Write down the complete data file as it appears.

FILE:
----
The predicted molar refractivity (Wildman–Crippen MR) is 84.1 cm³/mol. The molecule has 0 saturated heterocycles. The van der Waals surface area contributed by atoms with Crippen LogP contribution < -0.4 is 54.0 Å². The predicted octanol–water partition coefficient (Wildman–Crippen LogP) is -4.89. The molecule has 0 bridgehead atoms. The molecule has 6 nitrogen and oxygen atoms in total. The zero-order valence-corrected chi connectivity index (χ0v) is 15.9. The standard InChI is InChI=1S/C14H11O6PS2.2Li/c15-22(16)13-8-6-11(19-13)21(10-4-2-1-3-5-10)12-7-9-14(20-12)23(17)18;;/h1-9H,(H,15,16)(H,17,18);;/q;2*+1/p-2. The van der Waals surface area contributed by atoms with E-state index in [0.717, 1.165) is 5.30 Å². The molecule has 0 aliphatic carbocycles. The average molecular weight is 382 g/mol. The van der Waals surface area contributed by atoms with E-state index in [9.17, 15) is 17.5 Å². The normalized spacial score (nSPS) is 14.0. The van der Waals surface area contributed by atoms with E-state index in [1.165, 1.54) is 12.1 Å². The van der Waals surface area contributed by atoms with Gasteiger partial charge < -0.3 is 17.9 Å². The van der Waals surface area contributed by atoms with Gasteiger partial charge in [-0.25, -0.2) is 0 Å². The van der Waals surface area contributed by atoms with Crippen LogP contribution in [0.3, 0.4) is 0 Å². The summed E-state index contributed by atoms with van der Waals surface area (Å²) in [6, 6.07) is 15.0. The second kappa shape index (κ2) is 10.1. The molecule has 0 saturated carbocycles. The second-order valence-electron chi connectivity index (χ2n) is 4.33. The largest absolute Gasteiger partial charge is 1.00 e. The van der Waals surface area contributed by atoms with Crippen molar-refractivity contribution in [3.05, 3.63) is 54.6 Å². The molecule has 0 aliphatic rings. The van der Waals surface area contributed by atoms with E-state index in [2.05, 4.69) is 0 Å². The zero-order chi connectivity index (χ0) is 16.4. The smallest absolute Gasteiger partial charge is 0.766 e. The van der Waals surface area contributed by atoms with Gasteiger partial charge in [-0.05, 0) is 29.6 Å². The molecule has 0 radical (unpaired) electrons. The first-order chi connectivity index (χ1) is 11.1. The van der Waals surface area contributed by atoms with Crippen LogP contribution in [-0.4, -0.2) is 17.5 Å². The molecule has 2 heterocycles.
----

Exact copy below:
The predicted molar refractivity (Wildman–Crippen MR) is 84.1 cm³/mol. The molecule has 0 saturated heterocycles. The van der Waals surface area contributed by atoms with Crippen LogP contribution < -0.4 is 54.0 Å². The predicted octanol–water partition coefficient (Wildman–Crippen LogP) is -4.89. The molecule has 0 bridgehead atoms. The molecule has 6 nitrogen and oxygen atoms in total. The zero-order valence-corrected chi connectivity index (χ0v) is 15.9. The standard InChI is InChI=1S/C14H11O6PS2.2Li/c15-22(16)13-8-6-11(19-13)21(10-4-2-1-3-5-10)12-7-9-14(20-12)23(17)18;;/h1-9H,(H,15,16)(H,17,18);;/q;2*+1/p-2. The van der Waals surface area contributed by atoms with E-state index in [0.717, 1.165) is 5.30 Å². The molecule has 0 aliphatic carbocycles. The average molecular weight is 382 g/mol. The van der Waals surface area contributed by atoms with E-state index in [9.17, 15) is 17.5 Å². The normalized spacial score (nSPS) is 14.0. The van der Waals surface area contributed by atoms with E-state index in [1.165, 1.54) is 12.1 Å². The van der Waals surface area contributed by atoms with Gasteiger partial charge < -0.3 is 17.9 Å². The van der Waals surface area contributed by atoms with Gasteiger partial charge in [-0.25, -0.2) is 0 Å². The van der Waals surface area contributed by atoms with Crippen LogP contribution in [0.3, 0.4) is 0 Å². The summed E-state index contributed by atoms with van der Waals surface area (Å²) in [6, 6.07) is 15.0. The second kappa shape index (κ2) is 10.1. The molecule has 0 saturated carbocycles. The second-order valence-electron chi connectivity index (χ2n) is 4.33. The largest absolute Gasteiger partial charge is 1.00 e. The van der Waals surface area contributed by atoms with Crippen molar-refractivity contribution in [3.05, 3.63) is 54.6 Å². The molecule has 0 aliphatic rings. The van der Waals surface area contributed by atoms with E-state index in [2.05, 4.69) is 0 Å². The zero-order chi connectivity index (χ0) is 16.4. The smallest absolute Gasteiger partial charge is 0.766 e. The van der Waals surface area contributed by atoms with Gasteiger partial charge in [-0.05, 0) is 29.6 Å². The molecule has 0 radical (unpaired) electrons. The first-order chi connectivity index (χ1) is 11.1. The van der Waals surface area contributed by atoms with Crippen LogP contribution in [-0.4, -0.2) is 17.5 Å². The molecule has 2 heterocycles.